A study by Cordova et al17 examined long-term stability of improvements in exercise capacity and HRQL as measured by the SIP post-LVRS in patients with severe COPD, as determined by FEV1 and hyperinflation (total lung capacity). These patients were assessed using PFTs, symptom-limited cardiopulmonary exercise tests, 6MWD, and the SIP pre-LVRS and again at 3, 6, 12, and 18 months post-LVRS. Researchers found that mean SIP scores were significantly lower 3 months after LVRS (score of 7 vs. 18). As expected, mean subscores of the SIP also decreased post-LVRS, with physical scores decreasing from 13 to 4 (p < 0 .008) and psychosocial scores decreasing from 11 to 4 (p < 0.02). In this study, subjects also experienced improvements in lung function, exercise performance (VO2 max), VEmax, breathing pattern efficiency, and respiratory muscle function specifically diaphragm strength.17 The SIP can be inferred to be valid as a measure of HRQL since SIP changes are associated with improvements in lung function, exercise performance, VE max, breathing pattern efficiency, and respiratory muscle function that correlated with improved SIP scores.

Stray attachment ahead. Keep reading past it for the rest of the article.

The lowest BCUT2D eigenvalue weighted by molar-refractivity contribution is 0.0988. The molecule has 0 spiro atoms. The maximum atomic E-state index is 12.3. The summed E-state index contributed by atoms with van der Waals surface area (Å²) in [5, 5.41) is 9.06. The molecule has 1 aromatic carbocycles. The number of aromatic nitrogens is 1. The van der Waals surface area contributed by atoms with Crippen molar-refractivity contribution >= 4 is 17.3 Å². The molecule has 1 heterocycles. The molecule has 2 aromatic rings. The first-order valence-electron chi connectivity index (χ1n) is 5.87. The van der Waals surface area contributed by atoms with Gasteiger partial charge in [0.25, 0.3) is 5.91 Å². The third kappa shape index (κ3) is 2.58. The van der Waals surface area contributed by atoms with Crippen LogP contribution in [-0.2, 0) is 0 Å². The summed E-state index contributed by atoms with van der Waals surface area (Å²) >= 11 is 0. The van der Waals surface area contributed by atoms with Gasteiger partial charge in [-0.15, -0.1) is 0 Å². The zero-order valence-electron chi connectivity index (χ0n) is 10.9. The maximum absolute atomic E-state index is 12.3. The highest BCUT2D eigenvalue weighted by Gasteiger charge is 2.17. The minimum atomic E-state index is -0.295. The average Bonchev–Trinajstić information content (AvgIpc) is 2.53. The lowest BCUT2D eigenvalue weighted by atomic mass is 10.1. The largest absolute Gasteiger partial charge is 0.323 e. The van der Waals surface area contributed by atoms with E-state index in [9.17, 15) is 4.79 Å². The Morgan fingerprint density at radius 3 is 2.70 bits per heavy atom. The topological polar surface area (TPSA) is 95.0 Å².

Validity of the SIP has been greatly researched to assess its ability to be used as a clinical tool. In summary, the SIP has been proven to be a valid tool for assessing HRQL in the general population by comparing it to other tools related to HRQL. It has high correlation with self assessment of health and the NHIS. The SIP also has a moderately high correlation with the ADL Index.15 When examining the correlation of SIP scores to well researched PFTs to determine its use for patients with COPD, the SIP ambulation and home management scores are closely related to FEV1; whereas, the overall SIP score better correlates with the measure of vital capacity.10 Dividing the SIP into its 2 domains also helps to increase the validity of the SIP outcome tool. The 6MWD shows a strong relationship with the physical domain of the SIP.10 Meanwhile, the psychosocial SIP score correlates highly with decreased oxygen requirements analyzed post LVRS as well as with decreased use of systemic steroids.16 Overall, when the patients are able to breathe easier and use their lungs to optimal capacity, the scores on the SIP improved. With no “gold standard” currently established for assessing HRQL, researchers continue to validate HRQL tools by comparing them to each other and to measures of factors that likely affect HRQL. More research is needed to develop an accepted standard for assessing HRQL.